Children's Beliefs about the Social Consequences of Emotional Expression
|Degree:||Ph.D. in Psychology|
This study investigated young children's expectations regarding others' potential reactions to their emotional displays. These expectations were considered precursors to the display rules for emotional expression evident in middle childhood. Possible gender differences in the children's expectancies for the expression of anger, sadness and fear were examined.
Preschool and early grade school children (ages 4.3-6.4 & 7.0-8.7, respectively) were presented with eight hypothetical narratives illustrated with felt puppets. The identity of an audience figure accompanying the protagonist of each narrative varied between subjects in three experimental conditions: mother, father, and same-sex peer. The narratives also varied the social context within which the protagonist expressed an emotion. The scenarios were qualitatively coded to assess if children expected favorable or unfavorable reactions from the audience figure to the protagonist's emotional display.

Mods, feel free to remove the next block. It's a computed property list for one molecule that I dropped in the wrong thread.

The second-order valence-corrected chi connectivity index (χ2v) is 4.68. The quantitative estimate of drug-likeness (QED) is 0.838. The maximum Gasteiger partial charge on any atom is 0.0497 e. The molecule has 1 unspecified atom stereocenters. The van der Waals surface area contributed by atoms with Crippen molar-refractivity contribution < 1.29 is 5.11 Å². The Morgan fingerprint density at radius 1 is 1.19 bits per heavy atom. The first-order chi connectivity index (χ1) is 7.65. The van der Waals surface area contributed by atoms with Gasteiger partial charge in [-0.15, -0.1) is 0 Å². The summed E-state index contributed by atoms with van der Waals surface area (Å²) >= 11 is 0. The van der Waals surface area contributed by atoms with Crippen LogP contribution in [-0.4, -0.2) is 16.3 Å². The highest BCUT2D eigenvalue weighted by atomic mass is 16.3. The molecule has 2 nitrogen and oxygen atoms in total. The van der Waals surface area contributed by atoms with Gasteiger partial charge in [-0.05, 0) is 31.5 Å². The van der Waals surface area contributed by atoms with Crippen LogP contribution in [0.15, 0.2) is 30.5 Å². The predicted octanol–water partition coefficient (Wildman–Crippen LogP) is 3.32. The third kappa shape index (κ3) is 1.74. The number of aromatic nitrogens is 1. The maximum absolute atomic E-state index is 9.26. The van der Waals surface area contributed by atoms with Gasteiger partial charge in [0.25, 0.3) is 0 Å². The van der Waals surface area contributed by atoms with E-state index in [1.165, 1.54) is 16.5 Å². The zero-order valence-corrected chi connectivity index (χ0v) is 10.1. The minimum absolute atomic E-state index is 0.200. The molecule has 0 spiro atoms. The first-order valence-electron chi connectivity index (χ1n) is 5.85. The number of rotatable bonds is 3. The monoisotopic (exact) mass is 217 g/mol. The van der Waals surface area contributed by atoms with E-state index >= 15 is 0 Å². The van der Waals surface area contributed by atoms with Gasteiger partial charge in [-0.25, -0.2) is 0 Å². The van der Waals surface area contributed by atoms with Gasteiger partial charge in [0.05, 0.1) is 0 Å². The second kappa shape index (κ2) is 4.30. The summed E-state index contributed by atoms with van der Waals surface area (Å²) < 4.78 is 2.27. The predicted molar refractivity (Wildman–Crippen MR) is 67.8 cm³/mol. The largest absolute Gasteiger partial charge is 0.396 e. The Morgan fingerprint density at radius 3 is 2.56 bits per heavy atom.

The expression of anger elicited substantial unfavorable expectancies from children in both age groups but the expression of sadness and fear did not. It was theorized that the display rules for these emotions have different developmental timelines. Anger receives early socialization pressure while sadness and fear are not sanctioned until after approximately age 8. Children expected peers and parents to respond equally unfavorably to expressions of anger, suggesting that both groups are important agents in emotional socialization at this age. Unlike the preschoolers, the early grade school children used social information about a provocateur's status and intentions to mediate their expectations regarding audience reactions to anger. The only significant gender difference to emerge was that the older girls expected mothers to be more disapproving of anger than fathers or peers. It was suggested that gender role requirements for emotional expression may not be enforced until children reach grade school ages and that the same-sex parent may come to be the primary socialization agent for these roles. Asian-American children held fewer unfavorable expectancies for the expression of anger than children of other ethnicities. African-American girls held more unfavorable expectancies for the expression of anger than African-American boys. Future research should elaborate upon the specific content and developmental timelines associated with different cultures' emotional display rules.